[linux-elitists] LOCAL Stanford University: face down the DMCA enforcers

Don Marti dmarti@zgp.org
Fri Jan 17 17:08:47 PST 2003


Richard Stallman just passed this along to me.  I won't be around,
since I'll be in New York for LinuxWorld, but someone else might
want to organize a group of freedom-loving people to go and hand
out some anti-DMCA flyers, ask good questions, and so on.

"How can you enforce laws that ban Academic Freedom in computer
science and then walk into a university and ask for help?"

Remember, protests and demonstrations are GOOD FOR YOUR HEALTH.

http://story.news.yahoo.com/news?tmpl=story2&u=/nm/20021223/hl_nm/protests_demonstrations_dc


              COMPUTER SYSTEMS LABORATORY COLLOQUIUM             
                 4:15PM, Wednesday, Jan 22, 2003                 
       NEC Auditorium, Gates Computer Science Building B03       
                   http://ee380.stanford.edu[1]                  
                                                                 
Topic:    Solving High Technology Crime
          Academic Partnership in Crime Fighting

Speaker:  Gregory S. Crabb
          United States Postal Inspector
          San Francisco Electronic Crimes Task Force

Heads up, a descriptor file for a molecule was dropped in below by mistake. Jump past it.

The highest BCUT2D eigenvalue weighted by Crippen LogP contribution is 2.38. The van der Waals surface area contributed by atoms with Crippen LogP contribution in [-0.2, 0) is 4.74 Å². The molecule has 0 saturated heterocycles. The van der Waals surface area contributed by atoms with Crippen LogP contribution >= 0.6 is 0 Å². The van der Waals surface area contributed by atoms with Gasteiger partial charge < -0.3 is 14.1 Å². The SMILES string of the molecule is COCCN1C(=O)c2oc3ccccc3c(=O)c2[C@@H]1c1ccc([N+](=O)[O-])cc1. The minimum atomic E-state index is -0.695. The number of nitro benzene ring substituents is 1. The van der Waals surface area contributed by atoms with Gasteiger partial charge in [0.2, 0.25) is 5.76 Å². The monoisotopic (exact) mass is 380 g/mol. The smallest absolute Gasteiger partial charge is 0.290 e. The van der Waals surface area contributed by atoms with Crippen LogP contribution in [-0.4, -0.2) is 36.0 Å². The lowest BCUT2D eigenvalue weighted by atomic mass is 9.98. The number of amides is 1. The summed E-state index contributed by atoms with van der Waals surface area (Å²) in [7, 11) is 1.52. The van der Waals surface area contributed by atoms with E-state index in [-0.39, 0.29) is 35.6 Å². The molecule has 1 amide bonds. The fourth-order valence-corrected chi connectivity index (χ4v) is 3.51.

Other participants include:
Robert Rodriguez, Assistant Special Agent in Charge, United
States Secret Service
Richard Perlotto, Cisco Systems
Chris Lalone, Network Security, eBay
Mike Miravalle, CEO, Dolphin Technologies
Fred Demma, Dolphon Technologyies

About the talk:

The San Francisco Electronic Crimes Task Force seeks to engage
the academic community to help us address the technology crimes
affecting our community, our corporate partners and law
enforcement. The crimes affecting our corporate partners include
computer hacking, intellectual property crimes (criminal
trademark and copyright infringement) and identity theft. These
crimes are costing the high technology community billions of
dollars and stunting the acceptance and growth of these
technologies to support our economy. Antiquated investigative
methods and poor individual accountability for Internet
communications are some of the greatest challenges facing law
enforcement. The solution to some of these challenges may lie
within the academic community.

The talk will focus on several brief case studies relating our
greatest challenges in fighting high technology crime. Each case
study will be presented by a law enforcement agent and/or
corporate partner of the task force.

About the speaker:

The San Francisco Electronic Crimes Task Force is a group of
Federal, state, local investigators and corporate partners, lead
by the U.S. Secret Service, focused on attacking high technology
crime affecting Bay Area companies, locally and globally. The
task force is part of the Secret Service's nation-wide network of
electronic crimes task forces, see http://www.ectaskforce.org[2].

Contact information:

San Francisco Electronic Crimes Task Force
345 Spear St
San Francisco, CA
(415) 744-9026

Acknowledgements:

Thanks to the Computer Forum[3] and to Professors Dan Boneh and
John Mitchell for assistance in organizing this event.


Embedded Links:
[ 1 ]    http://ee380.stanford.edu
[ 2 ]    http://www.ectaskforce.org
[ 3 ]    http://www-forum.stanford.edu
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